Friendly talks fail to hide deep rift between Chirac and Blair

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The Independent Online

Both leaders put on a show of unity despite their contrasting visions of Europe after the talks at the Elysée Palace. They exchanged pleasantries about Mr Blair's son Euan, who is currently working in Paris, before heading into the meeting. M. Chirac, stiff but smiling, emerged one and a half hours later to tell reporters that "we are both determined to agree to be a force for harmony for tomorrow's Europe".

Neither leader sought to diminish the depth of the split between France and Britain on the future social and economic model for Europe, although M. Chirac put it down to "technical" problems. M. Chirac said: "Everyone knows there have been and there will be differing views, particularly on technical problems between Great Britain and France, and that is normal. But you must also know that we are aware of the current difficulties of Europe, and that our goal is to see that these difficulties disappear and do not increase."

But, highlighting the chasm between the UK and France, Mr Blair said: "It is important for all of us that we regain a progressive vision for Europe."

The Prime Minister was in Paris as the current EU president, seeking M. Chirac's views before an informal summit on Europe's future to be held at Hampton Court at the end of the month. While he has spoken to other European leaders by telephone, Downing Street felt that a personal contact with the French government was indispensable.

Mr Blair's personal relations with M. Chirac seem beyond repair after a series of public clashes dating back to the Iraq war, followed by the bitter debate on Europe after the French and Dutch voters in effect scuppered the new EU constitution. The last EU summit in Brussels in June collapsed dramatically, with Britain and France on opposing sides over the budget. M. Chirac then added insult to injury by complaining about the quality of British food.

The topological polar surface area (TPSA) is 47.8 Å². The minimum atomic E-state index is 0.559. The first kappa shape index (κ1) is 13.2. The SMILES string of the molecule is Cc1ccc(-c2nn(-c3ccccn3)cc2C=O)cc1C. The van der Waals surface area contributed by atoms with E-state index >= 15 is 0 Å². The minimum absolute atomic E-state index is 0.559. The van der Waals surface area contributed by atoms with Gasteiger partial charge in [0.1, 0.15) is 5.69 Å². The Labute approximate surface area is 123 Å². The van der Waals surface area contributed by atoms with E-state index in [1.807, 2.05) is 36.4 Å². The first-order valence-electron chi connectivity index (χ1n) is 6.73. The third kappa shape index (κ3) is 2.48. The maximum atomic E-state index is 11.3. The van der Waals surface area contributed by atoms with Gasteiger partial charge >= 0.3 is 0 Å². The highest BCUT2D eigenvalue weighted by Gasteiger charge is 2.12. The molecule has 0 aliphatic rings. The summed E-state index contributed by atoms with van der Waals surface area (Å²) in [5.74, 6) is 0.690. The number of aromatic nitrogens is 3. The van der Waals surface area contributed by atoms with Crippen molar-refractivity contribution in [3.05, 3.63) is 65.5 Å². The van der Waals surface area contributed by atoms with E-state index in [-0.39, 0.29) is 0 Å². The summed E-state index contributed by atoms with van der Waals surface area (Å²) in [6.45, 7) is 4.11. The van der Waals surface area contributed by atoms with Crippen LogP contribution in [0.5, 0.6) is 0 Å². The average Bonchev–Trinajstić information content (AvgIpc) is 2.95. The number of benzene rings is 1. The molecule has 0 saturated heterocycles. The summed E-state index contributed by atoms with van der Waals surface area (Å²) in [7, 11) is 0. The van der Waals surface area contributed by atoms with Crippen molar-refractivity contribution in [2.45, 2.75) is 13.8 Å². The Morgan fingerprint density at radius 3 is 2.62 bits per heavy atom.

Yet British diplomats said that yesterday's talks, which overran the scheduled length by an hour, took place in "a good, matey atmosphere". Mr Blair then went to the Matignon palace for a 25-minute private meeting with French Prime Minister Dominique de Villepin, with whom he had begun to forge a relationship despite the difficulties over the Iraq war, when M. de Villepin was foreign minister.

In a two-hour French television appearance on Wednesday night - as part of his unspoken efforts to present himself as a presidential candidate - M de Villepin stated that "the French social model should not be thrown in the rubbish bin".

Mr Blair refused to comment on M. de Villepin's remarks, but said that the thrust of the forthcoming EU summit would be to discuss how Europe can handle the challenge of globalisation.

"The French see globalisation as a threat. We see it as an opportunity," a British official said.

The French had feared that Mr Blair's Hampton Court summit would be an attempt to push through a more liberal, looser form of European co-operation. "After the rejection of the constitution, they thought it would be a summit of reformers, with Mr Blair as the number one moderniser and Angela Merkel as the number two moderniser," said a senior French official. With Germany's conservative leader still failing to break through as chancellor, the French feel that Mr Blair may be persuaded on Europe that "there is not one model or another. There is no single model".

The talks in Paris also allowed Mr Blair to gauge M. Chirac's state of health. The 72-year-old President has been weakened politically by a mini-stroke.

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